One of south Asia’s biggest production companies, Aascar Film Pvt. Ltd financed and produced I.
Actor S. Shankar’s previous film Robot (Enthiran) is the biggest grossing Tamil film in the U.S. ($3M). It opened in October, 2010.
Aascar is hoping to do at least that well and is using a combination of social media, traditional and digital ad buys ahead of its release in 200-plus theaters in the U.S, with more than 400 playdates.
There are three versions of the film, in the Tamil, Telugu and Hindi languages. Many theaters will offer all three versions to cater to various groups of Indian expatriates. I will be released simultaneously worldwide except in China and Japan, and open in more than 6,000 screens in India.
Sara Colangelo’s Little Accidents began as a short at the 2010 Sundance Film Festival, eventually winning prizes at festivals in Seattle and San Francisco. She later attended the Sundance Labs when producer Anne Carey became aware of the story. Little Accidents centers on a teenage boy who goes missing in a small town that has already had to live through a fatal mining accident.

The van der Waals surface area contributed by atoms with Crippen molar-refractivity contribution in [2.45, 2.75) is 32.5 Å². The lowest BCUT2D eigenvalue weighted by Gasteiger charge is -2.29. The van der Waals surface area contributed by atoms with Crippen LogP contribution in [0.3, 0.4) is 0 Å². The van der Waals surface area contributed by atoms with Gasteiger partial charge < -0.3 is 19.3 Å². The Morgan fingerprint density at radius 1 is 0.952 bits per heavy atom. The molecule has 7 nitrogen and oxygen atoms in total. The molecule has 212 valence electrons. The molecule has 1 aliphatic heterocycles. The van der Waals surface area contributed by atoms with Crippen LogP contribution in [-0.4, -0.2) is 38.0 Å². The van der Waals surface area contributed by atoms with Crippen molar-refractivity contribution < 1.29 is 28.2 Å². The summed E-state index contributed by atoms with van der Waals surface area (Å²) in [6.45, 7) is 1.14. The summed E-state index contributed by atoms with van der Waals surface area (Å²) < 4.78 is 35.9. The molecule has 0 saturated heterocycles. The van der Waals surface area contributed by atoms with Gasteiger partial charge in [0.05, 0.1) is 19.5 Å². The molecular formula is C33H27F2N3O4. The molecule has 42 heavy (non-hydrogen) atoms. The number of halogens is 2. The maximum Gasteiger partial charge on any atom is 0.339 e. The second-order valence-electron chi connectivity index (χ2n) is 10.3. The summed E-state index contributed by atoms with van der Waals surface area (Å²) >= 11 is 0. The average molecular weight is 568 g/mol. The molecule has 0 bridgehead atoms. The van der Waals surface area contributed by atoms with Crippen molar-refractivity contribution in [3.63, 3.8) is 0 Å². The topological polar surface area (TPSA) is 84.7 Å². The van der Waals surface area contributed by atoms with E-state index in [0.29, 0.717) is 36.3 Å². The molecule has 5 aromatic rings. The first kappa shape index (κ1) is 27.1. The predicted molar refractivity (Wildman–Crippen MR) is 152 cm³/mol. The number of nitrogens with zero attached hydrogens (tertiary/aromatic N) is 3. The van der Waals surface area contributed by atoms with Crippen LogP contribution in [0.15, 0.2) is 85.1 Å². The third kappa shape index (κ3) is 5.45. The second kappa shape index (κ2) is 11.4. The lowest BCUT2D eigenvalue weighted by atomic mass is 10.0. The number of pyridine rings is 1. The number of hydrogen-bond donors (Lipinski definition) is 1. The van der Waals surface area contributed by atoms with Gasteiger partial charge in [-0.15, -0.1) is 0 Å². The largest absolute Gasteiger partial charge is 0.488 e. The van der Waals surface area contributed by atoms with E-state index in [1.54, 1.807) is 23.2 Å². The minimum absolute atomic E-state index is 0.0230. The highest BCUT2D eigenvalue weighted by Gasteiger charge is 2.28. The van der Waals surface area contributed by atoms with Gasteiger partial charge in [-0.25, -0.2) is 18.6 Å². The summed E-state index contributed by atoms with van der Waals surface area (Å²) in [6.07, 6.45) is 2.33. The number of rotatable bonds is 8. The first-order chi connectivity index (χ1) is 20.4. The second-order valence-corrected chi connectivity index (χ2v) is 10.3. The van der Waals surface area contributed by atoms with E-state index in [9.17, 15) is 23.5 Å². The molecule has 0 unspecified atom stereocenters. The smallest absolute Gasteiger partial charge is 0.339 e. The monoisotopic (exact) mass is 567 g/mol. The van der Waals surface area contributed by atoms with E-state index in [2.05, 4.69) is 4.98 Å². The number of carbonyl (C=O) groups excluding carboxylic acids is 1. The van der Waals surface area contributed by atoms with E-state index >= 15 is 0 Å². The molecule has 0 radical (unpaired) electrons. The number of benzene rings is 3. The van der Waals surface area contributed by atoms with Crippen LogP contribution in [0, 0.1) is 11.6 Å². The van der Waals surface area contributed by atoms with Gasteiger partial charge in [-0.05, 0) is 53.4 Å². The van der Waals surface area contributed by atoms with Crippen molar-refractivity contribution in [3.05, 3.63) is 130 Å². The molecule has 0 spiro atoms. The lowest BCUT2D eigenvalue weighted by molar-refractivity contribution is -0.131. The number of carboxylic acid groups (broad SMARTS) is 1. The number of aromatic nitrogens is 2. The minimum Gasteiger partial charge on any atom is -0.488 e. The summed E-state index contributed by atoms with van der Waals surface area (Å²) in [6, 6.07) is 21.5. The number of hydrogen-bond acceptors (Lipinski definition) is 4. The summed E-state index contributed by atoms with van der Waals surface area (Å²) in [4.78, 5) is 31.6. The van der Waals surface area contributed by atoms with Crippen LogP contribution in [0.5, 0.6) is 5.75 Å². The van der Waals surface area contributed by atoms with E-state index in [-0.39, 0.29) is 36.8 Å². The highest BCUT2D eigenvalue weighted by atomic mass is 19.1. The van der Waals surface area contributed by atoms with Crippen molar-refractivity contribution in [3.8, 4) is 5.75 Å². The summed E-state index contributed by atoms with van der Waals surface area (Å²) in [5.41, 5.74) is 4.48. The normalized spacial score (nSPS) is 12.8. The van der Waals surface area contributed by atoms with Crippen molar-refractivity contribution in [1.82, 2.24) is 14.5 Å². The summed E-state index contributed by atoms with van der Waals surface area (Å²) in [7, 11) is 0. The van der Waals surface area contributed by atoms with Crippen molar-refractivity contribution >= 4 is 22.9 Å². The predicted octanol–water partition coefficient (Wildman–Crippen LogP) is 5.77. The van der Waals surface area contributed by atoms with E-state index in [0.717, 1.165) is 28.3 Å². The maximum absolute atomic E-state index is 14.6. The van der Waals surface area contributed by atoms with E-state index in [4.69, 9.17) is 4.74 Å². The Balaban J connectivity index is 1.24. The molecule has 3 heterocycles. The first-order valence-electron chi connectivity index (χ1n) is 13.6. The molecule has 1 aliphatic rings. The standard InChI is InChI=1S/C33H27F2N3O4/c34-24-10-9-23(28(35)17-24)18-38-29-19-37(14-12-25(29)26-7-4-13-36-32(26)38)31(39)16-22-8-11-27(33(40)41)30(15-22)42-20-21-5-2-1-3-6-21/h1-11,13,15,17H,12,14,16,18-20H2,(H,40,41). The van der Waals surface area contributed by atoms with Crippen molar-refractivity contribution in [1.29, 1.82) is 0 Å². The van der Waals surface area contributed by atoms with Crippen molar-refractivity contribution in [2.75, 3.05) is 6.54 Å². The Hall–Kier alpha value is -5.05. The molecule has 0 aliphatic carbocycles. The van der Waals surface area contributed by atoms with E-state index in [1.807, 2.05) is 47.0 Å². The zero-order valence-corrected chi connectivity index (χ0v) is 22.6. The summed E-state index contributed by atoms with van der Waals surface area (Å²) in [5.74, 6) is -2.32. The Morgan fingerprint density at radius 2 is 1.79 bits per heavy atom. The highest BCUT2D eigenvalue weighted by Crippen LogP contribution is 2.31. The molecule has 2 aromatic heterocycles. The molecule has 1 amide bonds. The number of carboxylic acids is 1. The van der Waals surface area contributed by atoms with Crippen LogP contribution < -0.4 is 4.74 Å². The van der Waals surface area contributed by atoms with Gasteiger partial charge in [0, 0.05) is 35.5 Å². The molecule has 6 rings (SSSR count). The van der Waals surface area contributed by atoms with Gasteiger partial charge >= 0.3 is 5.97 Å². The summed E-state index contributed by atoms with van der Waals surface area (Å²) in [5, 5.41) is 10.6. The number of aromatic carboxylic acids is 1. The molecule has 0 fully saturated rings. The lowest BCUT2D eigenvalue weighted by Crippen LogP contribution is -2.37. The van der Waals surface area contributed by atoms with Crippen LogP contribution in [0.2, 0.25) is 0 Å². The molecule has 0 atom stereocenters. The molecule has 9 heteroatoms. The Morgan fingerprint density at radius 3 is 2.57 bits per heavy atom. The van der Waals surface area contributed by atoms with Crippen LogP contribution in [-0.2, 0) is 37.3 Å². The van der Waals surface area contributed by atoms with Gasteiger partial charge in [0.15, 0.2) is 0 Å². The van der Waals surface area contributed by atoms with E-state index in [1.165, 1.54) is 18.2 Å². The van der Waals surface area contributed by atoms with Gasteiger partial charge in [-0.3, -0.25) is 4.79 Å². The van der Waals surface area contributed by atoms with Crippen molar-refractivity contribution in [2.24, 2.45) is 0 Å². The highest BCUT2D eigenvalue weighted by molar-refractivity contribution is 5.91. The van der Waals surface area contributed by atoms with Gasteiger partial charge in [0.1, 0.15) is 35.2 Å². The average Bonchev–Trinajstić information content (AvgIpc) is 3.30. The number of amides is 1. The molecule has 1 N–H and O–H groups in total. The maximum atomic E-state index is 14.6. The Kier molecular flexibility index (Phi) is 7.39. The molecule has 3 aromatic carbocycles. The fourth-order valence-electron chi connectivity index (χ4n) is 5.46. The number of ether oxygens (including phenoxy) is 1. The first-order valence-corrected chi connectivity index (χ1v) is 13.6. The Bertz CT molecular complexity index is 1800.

Reeling from her son’s disappearance , Diane (Banks) finds herself drifting apart from her husband (Lucas), a executive whose role in the mining accident has made her family a prime target of town anger. When she forms a dangerous bond with the disaster’s sole survivor (Holbrook), truths will be uncovered that threaten to tear apart the town’s few remaining connections.
“I met [Colangelo] in 2012 and took a look at her short filmmaking work,” said Anne Carey of NYC-based production company Archer Gray. “We worked on the script and then worked in tandem with [WME agent] Craig Kastel on a schedule, budget and cast.”